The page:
Try the “Yet” Trick

I said “yet,” not “Yeti!”

Everybody knows that black-and-white, all-or-nothing thinking gets us into trouble. Beliefs like, “You’re either with us or against us” are not only inaccurate, but can become self-fulfilling prophecies. Not because they’re true (they aren’t), but because the belief blinds you to alternatives that are right in front of you.

“In the land of the blind, the one-eyed man is king,” and I’ll show you a simple trick that’s pretty good at bringing things back into your field of vision.

The trick? Take hard-edged, absolute statements like “I can’t,” or “always,” or “never,” and loosen them up:

Turn “I Can’t” Into “I Haven’t Yet”

Often people remember this one when talking to children. The child says, “I can’t ride a bike,” and the adult replies, “Not yet.”

“Not yet” is a magical phrase, from a hypnotist’s point of view, because it admits that the future might be different from the past. No guarantees, but it emphasizes the possibility. Continue Reading...

Stop Asking Why … No, Seriously!

“Man is not a rational animal; he is a rationalizing animal”
— Robert A. Heinlein

“The heart has its reasons of which reason knows nothing”
— Blaise Pascal

Imagine a person with the following mental defect: the part of his mind that makes decisions is largely disconnected from the rest of his mind. And instead of being aware of this disconnect, he simply makes up reasons for his decisions … and believes them!

Like everything else, this mental defect has a name. It’s called (drum roll, please): “normal.”

It seems that the “conscious mind” is not doing much of our thinking. Not does it communicate very well with the parts that are doing the heavy lifting. But our conscious mind believe that it’s doing all the work.

Is this true? This is fairly easy to demonstrate, especially with such as brain imagery. In one experiment, scientists could watch the decision-making process humming along in the unconscious regions of the brain. After the decision is made, there’s a delay before the conscious mind learns about it—in some cases, up to seven seconds! Continue Reading...

“Don’t Think of a Blue Elephant!”: How the Brain Processes a Negative

Don't think of a blue elephant! Whoops, too late.If I tell you, “Don’t think of a blue elephant,” what happens? You think of a blue elephant, of course! (If you don’t, check your pulse. You may be dead.)

What’s up with that? The conventional answer is, “The brain can’t process a negative.” But if the brain can’t process a negative, phrases that contain a negative (like “the brain can’t process a negative”) can’t be processed by the brain. But  they can. The brain understands perfectly well what “don’t think about a blue elephant” means. The task is clear. The cause of the failure is somewhere else.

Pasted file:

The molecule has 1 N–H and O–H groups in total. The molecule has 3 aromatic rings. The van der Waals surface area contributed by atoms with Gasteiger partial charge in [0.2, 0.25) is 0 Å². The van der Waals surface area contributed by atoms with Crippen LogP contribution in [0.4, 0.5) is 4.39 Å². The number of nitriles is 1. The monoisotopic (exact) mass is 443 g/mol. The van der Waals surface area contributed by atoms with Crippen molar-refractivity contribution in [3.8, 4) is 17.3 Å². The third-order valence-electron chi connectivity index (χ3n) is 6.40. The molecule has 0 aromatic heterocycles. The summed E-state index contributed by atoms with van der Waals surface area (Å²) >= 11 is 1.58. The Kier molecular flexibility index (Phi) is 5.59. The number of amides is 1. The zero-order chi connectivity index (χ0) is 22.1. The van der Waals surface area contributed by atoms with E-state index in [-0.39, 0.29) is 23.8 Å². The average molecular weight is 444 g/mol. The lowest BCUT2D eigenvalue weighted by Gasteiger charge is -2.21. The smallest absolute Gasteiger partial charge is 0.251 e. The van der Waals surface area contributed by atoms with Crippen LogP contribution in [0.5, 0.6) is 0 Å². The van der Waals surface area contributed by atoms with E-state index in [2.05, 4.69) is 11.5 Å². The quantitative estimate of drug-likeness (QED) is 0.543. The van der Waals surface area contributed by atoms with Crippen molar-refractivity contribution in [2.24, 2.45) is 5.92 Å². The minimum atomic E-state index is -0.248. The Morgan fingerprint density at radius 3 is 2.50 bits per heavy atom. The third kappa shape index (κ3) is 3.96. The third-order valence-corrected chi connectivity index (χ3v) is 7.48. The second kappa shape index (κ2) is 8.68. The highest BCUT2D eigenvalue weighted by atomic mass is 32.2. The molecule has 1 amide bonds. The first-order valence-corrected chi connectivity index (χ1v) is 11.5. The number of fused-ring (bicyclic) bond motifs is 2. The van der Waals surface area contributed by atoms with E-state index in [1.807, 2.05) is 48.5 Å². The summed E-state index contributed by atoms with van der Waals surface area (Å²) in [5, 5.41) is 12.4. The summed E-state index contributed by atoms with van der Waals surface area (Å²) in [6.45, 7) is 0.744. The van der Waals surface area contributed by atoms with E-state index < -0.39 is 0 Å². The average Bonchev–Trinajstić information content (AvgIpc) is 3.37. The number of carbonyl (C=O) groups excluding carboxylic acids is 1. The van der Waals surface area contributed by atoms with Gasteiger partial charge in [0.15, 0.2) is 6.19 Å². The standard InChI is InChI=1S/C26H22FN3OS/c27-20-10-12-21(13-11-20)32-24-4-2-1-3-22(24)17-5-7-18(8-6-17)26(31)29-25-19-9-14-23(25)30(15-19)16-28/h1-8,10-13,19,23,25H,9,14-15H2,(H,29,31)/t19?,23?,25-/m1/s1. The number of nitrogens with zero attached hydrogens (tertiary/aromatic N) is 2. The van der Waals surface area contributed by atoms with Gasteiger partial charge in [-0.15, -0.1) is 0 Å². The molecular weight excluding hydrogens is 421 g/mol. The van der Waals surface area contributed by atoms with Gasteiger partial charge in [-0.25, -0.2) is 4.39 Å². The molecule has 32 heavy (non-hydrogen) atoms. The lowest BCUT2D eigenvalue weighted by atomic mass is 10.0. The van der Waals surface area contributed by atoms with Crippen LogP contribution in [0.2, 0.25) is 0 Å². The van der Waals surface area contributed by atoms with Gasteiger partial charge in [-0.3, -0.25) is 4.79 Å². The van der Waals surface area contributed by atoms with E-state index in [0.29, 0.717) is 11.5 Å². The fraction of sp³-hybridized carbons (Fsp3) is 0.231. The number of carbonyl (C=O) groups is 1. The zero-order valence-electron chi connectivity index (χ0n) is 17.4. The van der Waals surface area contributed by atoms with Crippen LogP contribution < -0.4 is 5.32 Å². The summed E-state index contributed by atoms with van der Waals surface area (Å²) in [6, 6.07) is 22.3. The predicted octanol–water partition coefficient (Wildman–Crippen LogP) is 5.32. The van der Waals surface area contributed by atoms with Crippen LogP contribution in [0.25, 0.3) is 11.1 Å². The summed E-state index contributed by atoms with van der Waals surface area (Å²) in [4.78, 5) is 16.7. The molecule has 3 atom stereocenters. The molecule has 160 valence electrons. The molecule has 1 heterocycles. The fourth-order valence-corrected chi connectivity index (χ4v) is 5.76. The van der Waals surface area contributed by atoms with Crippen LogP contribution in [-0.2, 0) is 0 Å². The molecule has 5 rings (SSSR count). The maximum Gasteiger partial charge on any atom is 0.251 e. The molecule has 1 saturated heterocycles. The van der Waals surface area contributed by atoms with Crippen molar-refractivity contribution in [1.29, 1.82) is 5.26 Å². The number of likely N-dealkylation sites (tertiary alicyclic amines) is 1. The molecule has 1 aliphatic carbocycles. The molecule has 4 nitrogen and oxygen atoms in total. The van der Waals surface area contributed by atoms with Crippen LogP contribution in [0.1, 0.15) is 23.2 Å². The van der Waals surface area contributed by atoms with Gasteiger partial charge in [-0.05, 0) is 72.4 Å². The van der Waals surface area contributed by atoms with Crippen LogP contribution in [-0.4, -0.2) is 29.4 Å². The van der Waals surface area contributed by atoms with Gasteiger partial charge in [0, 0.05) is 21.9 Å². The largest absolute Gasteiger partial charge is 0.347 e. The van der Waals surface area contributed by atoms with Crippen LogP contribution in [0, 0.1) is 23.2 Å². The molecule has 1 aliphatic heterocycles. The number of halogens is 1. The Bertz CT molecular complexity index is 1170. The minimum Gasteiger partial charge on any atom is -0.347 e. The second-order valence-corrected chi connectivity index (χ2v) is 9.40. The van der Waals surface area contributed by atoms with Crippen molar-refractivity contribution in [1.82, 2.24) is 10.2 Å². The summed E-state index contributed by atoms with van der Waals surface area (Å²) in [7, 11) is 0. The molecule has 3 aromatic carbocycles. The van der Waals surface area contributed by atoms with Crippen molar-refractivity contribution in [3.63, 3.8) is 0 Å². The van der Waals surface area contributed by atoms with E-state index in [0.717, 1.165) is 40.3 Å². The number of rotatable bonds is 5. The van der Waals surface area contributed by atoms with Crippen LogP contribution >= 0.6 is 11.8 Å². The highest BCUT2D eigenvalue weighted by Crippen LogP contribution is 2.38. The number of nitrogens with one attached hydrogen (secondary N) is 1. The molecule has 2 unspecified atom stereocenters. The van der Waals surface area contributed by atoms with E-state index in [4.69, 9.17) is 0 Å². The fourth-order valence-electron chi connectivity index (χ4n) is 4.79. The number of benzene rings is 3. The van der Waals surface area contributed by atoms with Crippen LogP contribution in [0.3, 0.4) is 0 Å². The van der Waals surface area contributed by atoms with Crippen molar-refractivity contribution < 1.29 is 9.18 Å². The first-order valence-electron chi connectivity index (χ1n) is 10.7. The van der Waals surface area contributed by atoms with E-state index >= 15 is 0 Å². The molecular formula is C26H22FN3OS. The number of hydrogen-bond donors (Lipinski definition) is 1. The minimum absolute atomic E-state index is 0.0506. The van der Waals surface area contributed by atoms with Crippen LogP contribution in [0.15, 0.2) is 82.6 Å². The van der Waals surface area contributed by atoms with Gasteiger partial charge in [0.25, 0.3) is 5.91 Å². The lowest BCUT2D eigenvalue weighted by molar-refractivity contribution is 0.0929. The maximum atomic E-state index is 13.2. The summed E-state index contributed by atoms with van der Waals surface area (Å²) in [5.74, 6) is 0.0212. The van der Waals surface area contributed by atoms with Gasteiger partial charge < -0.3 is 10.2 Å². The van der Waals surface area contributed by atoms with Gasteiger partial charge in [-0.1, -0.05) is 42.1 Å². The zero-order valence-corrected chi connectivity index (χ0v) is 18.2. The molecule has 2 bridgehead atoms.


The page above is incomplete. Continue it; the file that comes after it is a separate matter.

Language and the Imagination

The issue is that, to understand what someone is saying, your unconscious mind, you imagination, puts the words together into things it understands, out of its library of remembered and imagined things—events, images, sounds, thoughts, sensations, and so on. That means that, to know what you’re not supposed to think about, your mind has to understand what the words “blue elephant” mean, which is quite hard to do unless you imagine elephant and color it blue. By which time, of course, it’s too late! Continue Reading...

Making Magical Thinking Work for You

Flying_carpetAn article of mine, Practical Uses of Magical Thinking, was just published in the Oregon Counseling Association’s Spring 2016 newsletter. Check it out!

I’m not a counselor, but the Oregon Counseling Association casts a wide net, welcoming non-counselor practitioners or anyone else with an interest in the topic.

As a hypnotherapist, I see lots of people who could just as easily see a counselor, but have chosen for one reason or another to give hypnosis a try.

I chose “magical thinking” as a topic because it’s a focus of hypnotherapy but is somewhat skimped in more traditional therapy. With magical thinking, we, in effect, ignore the daunting and distracting difficulties of getting from point A to point B, take a magic carpet ride to B, and spend enough time there that it becomes familiar. If we like what we see, the problem is half-solved already. A journey of a thousand miles begins with a single step, and that single step is more likely to happen if you’re clear about your destination.  Continue Reading...

11 Ways We Distort Our Thinking

distorted-thinking-checklistI stumbled across this list of eleven fallacies and distortions at Surrender Works and couldn’t resist reposting it (with some fairly heavy editing).

This is an interesting checklist because it’s different from the classical list of false arguments, such as a priori conclusions, ad hominem arguments, etc., which many of us encountered in school.

Noticing Your Own Distorted Thinking (aka Cognitive Errors)

Mark Twain defined Man as “the rationalizing animal.” And, boy, are we good at it! Since we’re good at it, our rationalizations usually live up to our reasonably high standards. When we resort to fallacies, it’s a sign that something’s not right. Ideally, we’ll notice this before anyone else does, and take action.

As a hypnotist, I have a lot of respect for the power of the unconscious mind, and when the unconscious mind is pulling in a different direction from the conscious mind, it tends to win. Rationalizations are a sign that the conscious mind has little idea what’s going on, and is making up excuses to fill in the gaps. The lights are on, but nobody’s home. That’s a warning sign. Continue Reading...